These MR contrast agents can affect both T and T2 relaxation times of the tissue. However, because of their inherent magnetic properties, their abilities to affect tis-sue relaxation times are different; theses properties can be utilized for different MRI studies in both clinics and research labs. For example, superparamagnetic MR con-trast agents can produce strong and locally varying magnetic fields, leading to strong
T2 and T2* relaxation enhancements because of their high MRI susceptibility. This
sig-nificant signal reduction in structures containing superparamagnetic contrast agents. This class of contrast agents has now been actively used in molecular imaging to visualize target-specific processes at the molecular level . The superparamagnetic MR contrast agents have also been extensively used in fMRI studies as a blood-pool agents and in various animal models of human diseases [2, 3]. Paramagnetic contrast agents, on the other hand, can cause a predominant reduction in tissue T relaxation times, producing increased MR signal intensity on Ti-weighted images. Paramag-netic MR contrast agents (CA) usually contains metal ions (e.g. Mn2 + and Gd3 + )
with unpaired electrons. These unpaired electrons can interact with tissue protons, causing the reduction in both T1 and T2 relaxation times. Depending on the nature
of these interactions and the strength of the external magnetic field, paramagnetic contrast agents have different relaxation abilities in tissue that can also be affected by their biophysical and biochemical properties in biological samples. Concenquently, paramagnetic contrast agents are widely used in various in vivo studies to help delin-eate pathological changes and evaluate disease treatments. They are also commonly used in the ex vivo studies to the increase signal-to-noise ratio (SNR) and enhance the image contrast for anatomical phenotyping of various transgenic and mutant mouse models [4, 5].
Paramagnetic and superparamagnetic MR contrast agents can affect tissue T and T2 relaxations through the dipole-dipole interaction, scalar coupling relaxation,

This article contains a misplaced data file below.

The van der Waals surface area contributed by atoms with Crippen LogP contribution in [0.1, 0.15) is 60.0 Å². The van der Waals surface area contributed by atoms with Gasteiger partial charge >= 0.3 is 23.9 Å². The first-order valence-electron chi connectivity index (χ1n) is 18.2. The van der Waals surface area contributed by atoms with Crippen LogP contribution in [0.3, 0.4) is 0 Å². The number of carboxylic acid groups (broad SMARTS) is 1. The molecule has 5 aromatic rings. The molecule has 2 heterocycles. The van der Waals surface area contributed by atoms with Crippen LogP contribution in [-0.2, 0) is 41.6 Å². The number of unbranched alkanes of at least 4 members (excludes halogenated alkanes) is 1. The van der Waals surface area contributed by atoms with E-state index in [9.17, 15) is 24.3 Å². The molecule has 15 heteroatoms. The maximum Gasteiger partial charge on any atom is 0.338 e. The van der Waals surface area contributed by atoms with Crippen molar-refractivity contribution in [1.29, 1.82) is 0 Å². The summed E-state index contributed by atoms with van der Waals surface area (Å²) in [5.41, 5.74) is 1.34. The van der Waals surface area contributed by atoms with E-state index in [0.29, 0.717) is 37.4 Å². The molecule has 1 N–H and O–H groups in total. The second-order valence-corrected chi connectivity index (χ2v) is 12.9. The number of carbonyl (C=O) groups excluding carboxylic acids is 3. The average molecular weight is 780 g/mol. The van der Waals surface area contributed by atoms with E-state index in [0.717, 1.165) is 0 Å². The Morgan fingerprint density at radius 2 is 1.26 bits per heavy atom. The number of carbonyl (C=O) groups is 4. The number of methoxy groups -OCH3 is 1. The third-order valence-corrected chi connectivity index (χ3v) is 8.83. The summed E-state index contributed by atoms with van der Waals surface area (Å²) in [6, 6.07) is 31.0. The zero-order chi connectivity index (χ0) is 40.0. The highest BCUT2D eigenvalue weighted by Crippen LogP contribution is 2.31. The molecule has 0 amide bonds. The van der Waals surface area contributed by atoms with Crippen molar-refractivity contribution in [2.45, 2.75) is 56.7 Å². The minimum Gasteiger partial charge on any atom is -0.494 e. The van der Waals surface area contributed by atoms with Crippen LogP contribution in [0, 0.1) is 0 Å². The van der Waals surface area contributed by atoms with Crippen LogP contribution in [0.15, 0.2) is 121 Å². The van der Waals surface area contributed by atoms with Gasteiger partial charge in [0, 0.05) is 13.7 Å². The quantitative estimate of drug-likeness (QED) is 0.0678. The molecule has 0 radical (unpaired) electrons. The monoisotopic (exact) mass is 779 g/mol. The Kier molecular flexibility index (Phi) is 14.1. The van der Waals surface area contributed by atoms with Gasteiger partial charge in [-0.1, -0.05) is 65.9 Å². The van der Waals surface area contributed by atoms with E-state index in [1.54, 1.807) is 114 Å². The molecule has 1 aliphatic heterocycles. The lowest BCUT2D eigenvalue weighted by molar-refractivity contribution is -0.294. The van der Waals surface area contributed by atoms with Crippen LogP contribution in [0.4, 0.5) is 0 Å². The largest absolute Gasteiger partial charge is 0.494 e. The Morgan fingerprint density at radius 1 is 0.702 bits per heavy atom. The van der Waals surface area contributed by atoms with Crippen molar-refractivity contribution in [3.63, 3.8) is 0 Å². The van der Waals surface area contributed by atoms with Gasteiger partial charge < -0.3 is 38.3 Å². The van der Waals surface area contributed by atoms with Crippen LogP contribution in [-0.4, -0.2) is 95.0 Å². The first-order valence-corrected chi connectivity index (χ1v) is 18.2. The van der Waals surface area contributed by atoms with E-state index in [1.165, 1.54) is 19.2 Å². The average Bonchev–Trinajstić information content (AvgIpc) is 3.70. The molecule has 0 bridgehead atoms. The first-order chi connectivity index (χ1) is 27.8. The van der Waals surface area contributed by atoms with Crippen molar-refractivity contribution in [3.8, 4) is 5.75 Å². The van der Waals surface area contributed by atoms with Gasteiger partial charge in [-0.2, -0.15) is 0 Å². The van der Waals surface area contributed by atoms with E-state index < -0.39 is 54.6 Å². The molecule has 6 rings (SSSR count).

and Curie relaxation. For superparamagnetic contrast agents, the high magnetic susceptibility effect can also cause the T2 relaxation enhancement, and even larger T2*
effects. In general, their contributions to tissue T and T2 are usually concentration
dependent, and can be expressed using Equation 1.1, in which ri is the relaxivity of the contrast agent of interest and is normally expressed in the unit of mM-' - S- 1.
In next section, we will discuss in detail mechanisms governing contrast agent T and
T2 relaxation in solution. Understanding the relaxation mechanisms in solution will
help us to interpret the relaxation effect of different contrast agents in tissue.
= + ri [CA] , i = 1, 2 (1.1)
Relaxation mechanisms of paramagnetic MR
contrast agents in solution
Paramagnetic relaxation enhancement comes from two major components: the inner-sphere contribution and the outer-inner-sphere contribution [6, 7]. Inner-inner-sphere relaxation arises from the strong interaction between the coordinative bound-water molecules and the magnetic moment of unpaired electrons in the contrast agent. Water pro-tons that diffuse close to paramagnetic contrast agent can also experience relaxation enhancement without undergoing coordinative binding. This so called outer-sphere relaxation is modulated through translational diffusion, electron spin dynamics, and molecular tumbling. In general, it is less efficient and more difficult to describe be-cause of the stochastic nature of the distances between protons and electrons.
The theory of inner-sphere relaxation was first formulated by Solomon, Bloem-bergen, and Morgan in the 1950s and 1960s [8, 9, 10]. In the SBM approach, the hyperfine interactions (dipole-dipole and scalar coupling) between electrons and pro-tons are modulated by molecular reorientation, chemical exchange between the co-ordinated water and the bulk water, and electron relaxation. In addition, for metal ions with high S values, the interaction between proton spins and the time-averaged electron magnetic moment can also cause significant relaxation enhancement, which is called Curie relaxation. For the three relaxation mechanisms (dipole-dipole, scalar coupling, and Curie), the time dependency of the proton-electron interactions is char-acterized by correlation time (-T), which can be influenced by time constants such as